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accidental entrance of an amiable woman; while her good sense and
obliging deportment charms them into at least a temporary conviction,
that there is nothing so delightful as female conversation, in its
best form! Were such conviction frequently repeated, what might we not
expect from it at last?
"Were virtue," said an ancient philosopher, "to appear amongst men in a
visible shape, what vehement desires would she enkindle!" Virtue,
exhibited without affectation, by a lovely young person, of improved
understanding and gentle manners, may be said to appear with the most
alluring aspect, surrounded by the _Graces_.
It would be an easy matter to point out instances of the most evident
reformation, wrought on particular men, by their having happily
conceived a passion for virtuous women.
To form the manners of men, various causes contribute; but nothing,
perhaps, so much as the turn of the women with whom they converse. Those
who are most conversant with women of virtue and understanding, will be
always found the most amiable characters, other circumstances being
supposed alike. Such society, beyond every thing else, rubs off the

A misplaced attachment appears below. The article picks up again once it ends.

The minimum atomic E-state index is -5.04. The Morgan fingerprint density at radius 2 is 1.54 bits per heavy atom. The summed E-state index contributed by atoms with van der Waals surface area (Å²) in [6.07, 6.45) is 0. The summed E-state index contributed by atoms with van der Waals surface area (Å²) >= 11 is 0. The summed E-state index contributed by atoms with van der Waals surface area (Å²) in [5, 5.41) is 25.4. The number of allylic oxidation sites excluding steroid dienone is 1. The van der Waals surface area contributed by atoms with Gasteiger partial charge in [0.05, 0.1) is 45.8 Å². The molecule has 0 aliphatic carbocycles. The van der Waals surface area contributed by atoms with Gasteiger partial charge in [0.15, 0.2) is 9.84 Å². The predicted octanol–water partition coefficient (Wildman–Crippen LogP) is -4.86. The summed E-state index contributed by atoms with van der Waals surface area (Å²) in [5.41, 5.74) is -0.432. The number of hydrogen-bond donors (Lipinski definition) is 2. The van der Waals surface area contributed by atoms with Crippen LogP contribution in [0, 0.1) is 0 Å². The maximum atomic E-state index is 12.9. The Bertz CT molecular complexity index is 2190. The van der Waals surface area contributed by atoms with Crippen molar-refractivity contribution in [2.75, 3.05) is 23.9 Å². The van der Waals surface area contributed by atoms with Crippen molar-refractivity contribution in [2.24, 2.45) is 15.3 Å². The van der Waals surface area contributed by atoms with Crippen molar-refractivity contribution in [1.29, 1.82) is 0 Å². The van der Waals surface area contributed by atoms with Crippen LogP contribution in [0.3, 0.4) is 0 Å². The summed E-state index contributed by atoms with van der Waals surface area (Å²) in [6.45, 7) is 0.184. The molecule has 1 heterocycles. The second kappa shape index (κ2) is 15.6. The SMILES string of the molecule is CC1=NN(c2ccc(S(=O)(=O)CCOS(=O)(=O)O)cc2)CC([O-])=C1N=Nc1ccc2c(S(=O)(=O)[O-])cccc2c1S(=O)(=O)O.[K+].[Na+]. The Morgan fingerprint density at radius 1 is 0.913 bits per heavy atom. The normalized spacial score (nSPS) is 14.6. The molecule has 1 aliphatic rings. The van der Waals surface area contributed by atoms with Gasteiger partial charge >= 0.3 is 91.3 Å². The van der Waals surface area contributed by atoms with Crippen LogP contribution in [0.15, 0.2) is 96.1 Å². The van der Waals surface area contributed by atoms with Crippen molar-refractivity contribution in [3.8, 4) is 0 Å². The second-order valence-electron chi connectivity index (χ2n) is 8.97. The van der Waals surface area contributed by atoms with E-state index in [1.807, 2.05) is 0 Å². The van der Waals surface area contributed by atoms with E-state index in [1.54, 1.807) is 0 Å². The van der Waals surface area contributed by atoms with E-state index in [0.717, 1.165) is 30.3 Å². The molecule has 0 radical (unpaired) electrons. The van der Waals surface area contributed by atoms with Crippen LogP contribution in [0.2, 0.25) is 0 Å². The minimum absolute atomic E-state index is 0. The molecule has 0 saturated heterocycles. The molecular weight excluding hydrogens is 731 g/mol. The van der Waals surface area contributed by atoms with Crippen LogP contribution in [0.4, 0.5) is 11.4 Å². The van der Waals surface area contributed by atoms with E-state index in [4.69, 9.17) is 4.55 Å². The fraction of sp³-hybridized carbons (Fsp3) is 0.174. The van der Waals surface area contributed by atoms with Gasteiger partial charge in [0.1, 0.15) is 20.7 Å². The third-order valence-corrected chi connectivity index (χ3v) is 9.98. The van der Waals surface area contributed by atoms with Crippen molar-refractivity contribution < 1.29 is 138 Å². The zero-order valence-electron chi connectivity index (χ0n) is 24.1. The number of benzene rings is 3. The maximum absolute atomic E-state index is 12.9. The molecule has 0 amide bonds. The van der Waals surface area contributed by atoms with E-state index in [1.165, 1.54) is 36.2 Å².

_corners_ that gives many of our sex an ungracious roughness. It
produces a polish more perfect, and more pleasing than that which is
received from a general commerce with the world. This last is often
specious, but commonly superficial. The other is the result of gentler
feelings, and more humanity. The heart itself is moulded. Habits of
undissembled courtesy are formed. A certain flowing urbanity is
acquired. Violent passions, rash oaths, coarse jests, indelicate
language of every kind, are precluded and disrelished.
Female society gives men a taste for cleanliness and elegance of person.
Our ancestors, who kept but little company with their women, were not
only slovenly in their dress, but had their countenances disfigured with
long beards. By female influence, however, beards were, in process of
time, mutilated down to mustaches. As the gentlemen found that the
ladies had no great relish for mustaches, which were the relics of a
beard, they cut and curled them into various fashions, to render them
more agreeable. At last, however, finding such labor vain, they gave
them up altogether. But as those of the three learned professions were
supposed to be endowed with, or at least to stand in need of, more
wisdom than other people, and as the longest beard had always been
deemed to sprout from the wisest chin, to supply this mark of
distinction, which they had lost, they contrived to smother their heads
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